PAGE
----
In today's economy, having a security program for protecting data is critical. In fact, a recent survey of leading data security professionals indicates that the most glaring error in regards to safeguarding information is not having a proper data management process in place. IT executives, department heads, and other leaders should take steps to prepare their company against hackers, identity thieves, and malicious software that can access or steal confidential information. Data breaches are the most common form of privacy risk, and are estimated to cost the United States economy as much as $2 trillion by 2019.
In order to properly prepare against such threats, companies need to make data security a priority, not an afterthought. Developing and implementing a data management process that considers security through every phase of the data life cycle is the only way to fully equip an organization against cyber crime and data breaches.
Basics of Secure Data Management
Securing data entails inhibiting unauthorized access to confidential and private information, documents, or drives. Criminals such as identity thieves will often attempt to obtain this information by stealing passwords, spoofing login credentials, and hacking improperly destroyed drives. Basic preventative measures include developing an awareness of possible threats, designing a secure data management process, and maintaining persistent oversight over company activity.
To determine if your organization needs updated procedures with data governance, executives should perform a self-assessment. This will identity how data affects your brand, public image, customer relations, partnerships, and interactions with stakeholders.
There are a few techniques for conducting a self-assessment:
- Evaluate the organization's current technology, as well as the personnel who have access to it and the processes and policies which regulate how they interface with it.
- Appraise information based not only on its type, but also on the impact it could have on the organization. This includes ensuring compliance with applicable laws and legislation.
- Identify key individuals who are responsible for security protocols and data management.
Self-assessments should be conducted with the input of employees at every level of the organization. This method will allow a company to compare results across the organization, and avoid biases based on position within the hierarchy. However, for increased cross-functionality in your results, you should consider using a third-party consultant or analyst. They will be able to improve the quality of the data you generate from the assessment.
Industry Specific Legislation
There are many federal laws and industry best practices for guiding a company in the proper management of personal information. Many these laws recommend that companies institute proper safeguards for handling and disposing of information, and provide industry specific stipulations. The most prevailing laws are outlined below.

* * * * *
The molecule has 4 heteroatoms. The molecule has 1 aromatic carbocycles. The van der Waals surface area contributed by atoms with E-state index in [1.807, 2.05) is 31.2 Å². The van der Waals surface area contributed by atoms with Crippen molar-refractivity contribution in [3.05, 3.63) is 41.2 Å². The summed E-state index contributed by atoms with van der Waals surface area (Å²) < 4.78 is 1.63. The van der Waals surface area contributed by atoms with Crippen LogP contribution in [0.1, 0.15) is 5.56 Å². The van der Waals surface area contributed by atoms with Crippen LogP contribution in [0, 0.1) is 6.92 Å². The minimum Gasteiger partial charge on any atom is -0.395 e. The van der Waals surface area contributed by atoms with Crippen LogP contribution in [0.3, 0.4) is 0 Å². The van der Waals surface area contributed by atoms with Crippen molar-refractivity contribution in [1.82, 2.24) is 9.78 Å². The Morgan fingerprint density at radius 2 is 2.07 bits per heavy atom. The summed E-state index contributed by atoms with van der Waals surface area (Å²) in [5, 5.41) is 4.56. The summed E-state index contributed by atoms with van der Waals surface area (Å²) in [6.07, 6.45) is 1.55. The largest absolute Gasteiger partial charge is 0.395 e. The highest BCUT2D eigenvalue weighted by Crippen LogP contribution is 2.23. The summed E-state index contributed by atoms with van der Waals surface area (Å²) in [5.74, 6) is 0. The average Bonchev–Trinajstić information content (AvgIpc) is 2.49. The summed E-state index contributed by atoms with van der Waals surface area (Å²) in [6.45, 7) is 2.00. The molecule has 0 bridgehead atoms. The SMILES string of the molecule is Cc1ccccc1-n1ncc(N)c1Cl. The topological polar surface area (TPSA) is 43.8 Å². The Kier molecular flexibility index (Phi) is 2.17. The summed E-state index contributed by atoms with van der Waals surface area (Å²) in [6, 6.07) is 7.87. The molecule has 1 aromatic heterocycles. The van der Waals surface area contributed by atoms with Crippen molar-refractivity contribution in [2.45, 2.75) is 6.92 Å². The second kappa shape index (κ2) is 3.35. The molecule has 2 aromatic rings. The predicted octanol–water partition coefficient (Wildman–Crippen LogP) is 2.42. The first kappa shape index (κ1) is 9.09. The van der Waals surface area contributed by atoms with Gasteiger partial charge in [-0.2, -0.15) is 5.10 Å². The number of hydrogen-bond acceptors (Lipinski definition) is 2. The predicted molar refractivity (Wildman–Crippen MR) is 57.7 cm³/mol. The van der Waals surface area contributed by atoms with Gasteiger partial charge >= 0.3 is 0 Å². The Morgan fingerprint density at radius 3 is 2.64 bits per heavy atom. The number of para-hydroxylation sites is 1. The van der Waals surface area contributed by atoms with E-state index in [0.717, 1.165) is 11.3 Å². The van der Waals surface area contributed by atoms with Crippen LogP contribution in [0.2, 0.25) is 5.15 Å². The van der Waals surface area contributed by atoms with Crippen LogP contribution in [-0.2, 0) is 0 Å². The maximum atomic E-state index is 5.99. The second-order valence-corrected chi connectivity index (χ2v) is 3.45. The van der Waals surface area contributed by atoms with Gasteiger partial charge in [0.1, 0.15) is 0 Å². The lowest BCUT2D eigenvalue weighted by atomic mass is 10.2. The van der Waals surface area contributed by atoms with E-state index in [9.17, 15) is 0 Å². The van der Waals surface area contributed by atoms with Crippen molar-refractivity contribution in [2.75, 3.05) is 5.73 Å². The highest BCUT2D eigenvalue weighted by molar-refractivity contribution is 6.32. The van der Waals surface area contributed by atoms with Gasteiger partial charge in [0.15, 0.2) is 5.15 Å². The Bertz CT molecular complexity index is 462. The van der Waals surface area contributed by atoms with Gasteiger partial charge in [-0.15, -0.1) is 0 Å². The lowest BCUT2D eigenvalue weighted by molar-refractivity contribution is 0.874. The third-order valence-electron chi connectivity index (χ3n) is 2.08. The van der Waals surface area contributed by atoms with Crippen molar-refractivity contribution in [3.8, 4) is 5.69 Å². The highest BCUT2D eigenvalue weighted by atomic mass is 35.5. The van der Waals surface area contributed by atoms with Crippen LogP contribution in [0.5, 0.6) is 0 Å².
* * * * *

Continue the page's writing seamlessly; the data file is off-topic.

HIPAA - Health Insurance Portability and Accountability Act of 1996
- Medical and Insurance Fields
- HIPAA is a piece of legislation which regulates any institution that has access to patient information. It requires them to implement physical and technical safeguards for sensitive data.
HITECH - The Health Information Technology for Economic and Clinical Health Act
- Health and Insurance Fields
- The HITECH Act is legislation which enhances HIPAA enforcement. It institutes provisions for companies that experience security breaches or otherwise violate HIPAA. These provisions include reporting such breaches or violations to the United States Department of Health and Human Services and the Federal Trade Commission in a timely manner.
GLBA - Gramm-Leach-Bliley Financial Services Modernization Act of 1974
- Financial and Lending Institutions
- This is a federal law which governs consumer's financial information and mandates that companies provide notices to consumers which explain the business' information sharing activities.
FCRA - Fair Credit Reporting Act of 1999
- Consumer and Credit Reporting Bureaus
- The FCRA requires that consumer reporting agencies and other organizations that gather and sell credit information to notify consumers of their lawful rights and that these organizations investigate complaints and disputes from consumers in regard to their private financial information. This law discourages consumer reporting agencies from negligently or purposefully manipulating or misrepresenting consumer information in consumer credit reports.
FACTA - Fair and Accurate Credit Transactions Act of 2003
- Financial Institutions
- Another piece of federal legislation and an extension of the FCRA, FACTA regulates data destruction and disposal protocols for businesses or individuals that possess information from consumer reports. It is intended to thwart identify theft by ensuring that consumer information cannot be recovered or reconstructed after data destruction occurs.
- Financial Reporting Agencies
- The first of the Service Organization Controls, SOC 1 regulates controls pertaining to financial reporting. It measures a data center's reported controls as reported by the organization, and tests the veracity of these reports over a predetermined interval.
- IT and Data Service Providers
- This report and audit measures the security, availability, processing accuracy, confidentiality, and privacy controls of IT and data center systems. Auditors will determine the system's operating effectiveness.
- IT and Data Service Providers
- This is an extension of the SOC 2 audit which will also verify websites and similar documents.
Building and Implementing a Secure Data Management Process